Compare this with the $7.5 million (out of a total cost of $25 million split 25/75% between the City and the Province) the City spent on a single highway interchange (Clappison Corners). http://www.hamilton.ca/NR/rdonlyres/3104...

Note that $25 million is only the non-levy cost (i.e. the cost not recovered from development charges). The total cost of the project, including internal roads, is a whopping $75 million!

Why is $75 million for a single interchange on the periphery of Hamilton a wise investment in infrastructure, but a few tens or hundreds of thousands for two-way conversions of multiple streets in the most densely populated area of the city an unacceptable luxury?

Comment edited by kevlahan on 2014-07-08 11:51:12

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By rednic (registered) | Posted July 08, 2014 at 21:36:53 in reply to Comment 103072

Why is $75 million for a single interchange on the periphery of Hamilton a wise investment in infrastructure, but a few tens or hundreds of thousands for two-way conversions of multiple streets in the most densely populated area of the city an unacceptable luxury?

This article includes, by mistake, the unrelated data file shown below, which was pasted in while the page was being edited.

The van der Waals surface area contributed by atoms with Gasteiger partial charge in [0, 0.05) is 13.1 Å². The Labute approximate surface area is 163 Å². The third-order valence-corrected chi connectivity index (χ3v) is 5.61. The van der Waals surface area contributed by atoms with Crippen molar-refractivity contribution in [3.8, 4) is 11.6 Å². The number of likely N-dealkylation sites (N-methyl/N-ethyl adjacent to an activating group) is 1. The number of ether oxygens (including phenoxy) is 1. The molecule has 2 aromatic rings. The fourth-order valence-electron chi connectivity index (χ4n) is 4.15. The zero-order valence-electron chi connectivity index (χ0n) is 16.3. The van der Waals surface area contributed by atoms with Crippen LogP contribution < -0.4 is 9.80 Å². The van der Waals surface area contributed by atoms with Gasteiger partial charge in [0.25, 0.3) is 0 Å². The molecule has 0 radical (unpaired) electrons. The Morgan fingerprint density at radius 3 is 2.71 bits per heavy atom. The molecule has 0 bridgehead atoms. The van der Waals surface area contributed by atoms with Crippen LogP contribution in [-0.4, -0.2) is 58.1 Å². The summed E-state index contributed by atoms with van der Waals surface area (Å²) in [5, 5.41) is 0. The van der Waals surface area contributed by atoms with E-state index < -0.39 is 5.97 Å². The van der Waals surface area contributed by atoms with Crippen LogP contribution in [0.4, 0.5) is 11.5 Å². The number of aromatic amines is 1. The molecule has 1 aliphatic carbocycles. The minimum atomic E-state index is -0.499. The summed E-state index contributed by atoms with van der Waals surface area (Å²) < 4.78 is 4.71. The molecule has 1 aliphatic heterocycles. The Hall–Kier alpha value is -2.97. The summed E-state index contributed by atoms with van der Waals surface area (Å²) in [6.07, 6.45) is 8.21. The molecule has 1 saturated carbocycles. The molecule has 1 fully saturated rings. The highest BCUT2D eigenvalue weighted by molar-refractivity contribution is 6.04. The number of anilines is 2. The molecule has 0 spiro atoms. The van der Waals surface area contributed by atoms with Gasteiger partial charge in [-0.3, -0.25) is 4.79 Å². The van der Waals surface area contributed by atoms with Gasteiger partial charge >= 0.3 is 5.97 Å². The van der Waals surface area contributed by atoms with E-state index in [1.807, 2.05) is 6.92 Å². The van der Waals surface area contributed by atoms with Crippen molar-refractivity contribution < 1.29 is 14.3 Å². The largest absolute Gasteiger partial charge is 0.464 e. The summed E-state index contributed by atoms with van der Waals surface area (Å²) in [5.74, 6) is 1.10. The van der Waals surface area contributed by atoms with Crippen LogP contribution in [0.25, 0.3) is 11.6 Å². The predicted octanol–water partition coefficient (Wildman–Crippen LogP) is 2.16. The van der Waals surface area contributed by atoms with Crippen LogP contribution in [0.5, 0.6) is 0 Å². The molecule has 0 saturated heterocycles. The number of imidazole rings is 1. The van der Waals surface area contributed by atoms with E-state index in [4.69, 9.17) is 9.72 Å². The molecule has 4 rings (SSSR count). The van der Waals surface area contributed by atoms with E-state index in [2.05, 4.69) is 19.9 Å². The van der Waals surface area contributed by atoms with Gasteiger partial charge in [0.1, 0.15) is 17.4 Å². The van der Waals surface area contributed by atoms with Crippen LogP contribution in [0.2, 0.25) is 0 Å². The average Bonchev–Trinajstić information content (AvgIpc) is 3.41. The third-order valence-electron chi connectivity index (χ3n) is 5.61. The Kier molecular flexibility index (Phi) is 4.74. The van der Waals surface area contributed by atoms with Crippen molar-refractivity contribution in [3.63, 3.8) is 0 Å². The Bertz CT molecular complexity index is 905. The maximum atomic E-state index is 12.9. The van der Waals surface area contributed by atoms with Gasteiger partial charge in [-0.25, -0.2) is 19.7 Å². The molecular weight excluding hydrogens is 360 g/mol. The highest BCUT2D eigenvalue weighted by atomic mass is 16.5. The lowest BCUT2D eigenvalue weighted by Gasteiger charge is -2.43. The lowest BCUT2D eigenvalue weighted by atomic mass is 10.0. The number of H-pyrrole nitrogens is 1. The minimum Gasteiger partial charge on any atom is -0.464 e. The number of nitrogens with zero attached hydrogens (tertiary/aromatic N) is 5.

Um because the big boys stand to make virtually nothing from rejuvenation of downtown hamilton, They don't care it's all a giant brownfield to them.

You, I and the rest of the readers (combined) could quite happily live off the 'donations' that the 'big boys' give to politicians.

None of these decisions are about 'wise' they are about 'pension'.

At least Russians now their politicians are on the take, in Canada we are oblivious to the corruption which makes it all the more dangerous.

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By Pxtl (registered) - website | Posted July 08, 2014 at 14:56:03 in reply to Comment 103072

Note that $25 million is only the non-levy cost (i.e. the cost not recovered from development charges). The total cost of the project, including internal roads, is a whopping $75 million!